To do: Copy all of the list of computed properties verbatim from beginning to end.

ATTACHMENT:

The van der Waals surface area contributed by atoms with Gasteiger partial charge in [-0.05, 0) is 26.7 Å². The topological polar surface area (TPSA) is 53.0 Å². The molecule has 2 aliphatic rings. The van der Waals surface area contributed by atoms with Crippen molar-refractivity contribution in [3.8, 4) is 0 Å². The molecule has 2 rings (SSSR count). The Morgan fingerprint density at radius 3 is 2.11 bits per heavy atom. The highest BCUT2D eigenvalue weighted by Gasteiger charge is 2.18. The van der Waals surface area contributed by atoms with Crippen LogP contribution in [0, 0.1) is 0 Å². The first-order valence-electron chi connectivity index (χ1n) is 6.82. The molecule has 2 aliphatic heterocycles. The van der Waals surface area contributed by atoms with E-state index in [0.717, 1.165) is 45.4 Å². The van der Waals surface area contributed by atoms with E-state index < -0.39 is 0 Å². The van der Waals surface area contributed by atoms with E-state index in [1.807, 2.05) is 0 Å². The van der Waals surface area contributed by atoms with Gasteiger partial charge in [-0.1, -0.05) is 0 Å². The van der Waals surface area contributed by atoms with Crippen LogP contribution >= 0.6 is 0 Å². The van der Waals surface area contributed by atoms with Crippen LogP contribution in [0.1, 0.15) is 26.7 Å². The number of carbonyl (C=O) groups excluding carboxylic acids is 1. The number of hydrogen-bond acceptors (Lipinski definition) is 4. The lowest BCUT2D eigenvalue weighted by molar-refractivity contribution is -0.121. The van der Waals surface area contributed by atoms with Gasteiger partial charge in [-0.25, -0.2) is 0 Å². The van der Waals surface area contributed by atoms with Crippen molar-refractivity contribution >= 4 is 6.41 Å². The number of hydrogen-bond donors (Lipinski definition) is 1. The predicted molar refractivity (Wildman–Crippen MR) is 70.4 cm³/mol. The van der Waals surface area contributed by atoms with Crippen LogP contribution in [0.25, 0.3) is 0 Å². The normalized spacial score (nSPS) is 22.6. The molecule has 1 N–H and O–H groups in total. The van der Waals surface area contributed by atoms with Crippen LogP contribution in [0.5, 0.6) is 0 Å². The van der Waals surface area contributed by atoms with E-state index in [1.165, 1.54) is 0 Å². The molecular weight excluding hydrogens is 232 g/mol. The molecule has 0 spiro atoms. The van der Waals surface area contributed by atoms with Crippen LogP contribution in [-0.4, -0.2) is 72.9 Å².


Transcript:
The van der Waals surface area contributed by atoms with Gasteiger partial charge in [-0.05, 0) is 26.7 Å². The topological polar surface area (TPSA) is 53.0 Å². The molecule has 2 aliphatic rings. The van der Waals surface area contributed by atoms with Crippen molar-refractivity contribution in [3.8, 4) is 0 Å². The molecule has 2 rings (SSSR count). The Morgan fingerprint density at radius 3 is 2.11 bits per heavy atom. The highest BCUT2D eigenvalue weighted by Gasteiger charge is 2.18. The van der Waals surface area contributed by atoms with Crippen LogP contribution in [0, 0.1) is 0 Å². The first-order valence-electron chi connectivity index (χ1n) is 6.82. The molecule has 2 aliphatic heterocycles. The van der Waals surface area contributed by atoms with E-state index in [0.717, 1.165) is 45.4 Å². The van der Waals surface area contributed by atoms with E-state index < -0.39 is 0 Å². The van der Waals surface area contributed by atoms with E-state index in [1.807, 2.05) is 0 Å². The van der Waals surface area contributed by atoms with Gasteiger partial charge in [-0.1, -0.05) is 0 Å². The van der Waals surface area contributed by atoms with Crippen LogP contribution >= 0.6 is 0 Å². The van der Waals surface area contributed by atoms with Crippen LogP contribution in [0.1, 0.15) is 26.7 Å². The number of carbonyl (C=O) groups excluding carboxylic acids is 1. The number of hydrogen-bond acceptors (Lipinski definition) is 4. The lowest BCUT2D eigenvalue weighted by molar-refractivity contribution is -0.121. The van der Waals surface area contributed by atoms with Gasteiger partial charge in [-0.25, -0.2) is 0 Å². The van der Waals surface area contributed by atoms with Crippen molar-refractivity contribution >= 4 is 6.41 Å². The number of hydrogen-bond donors (Lipinski definition) is 1. The predicted molar refractivity (Wildman–Crippen MR) is 70.4 cm³/mol. The van der Waals surface area contributed by atoms with Crippen LogP contribution in [0.25, 0.3) is 0 Å². The normalized spacial score (nSPS) is 22.6. The molecule has 1 N–H and O–H groups in total. The van der Waals surface area contributed by atoms with Crippen LogP contribution in [0.5, 0.6) is 0 Å². The van der Waals surface area contributed by atoms with E-state index in [1.165, 1.54) is 0 Å². The molecular weight excluding hydrogens is 232 g/mol. The molecule has 0 spiro atoms. The van der Waals surface area contributed by atoms with Crippen LogP contribution in [-0.4, -0.2) is 72.9 Å².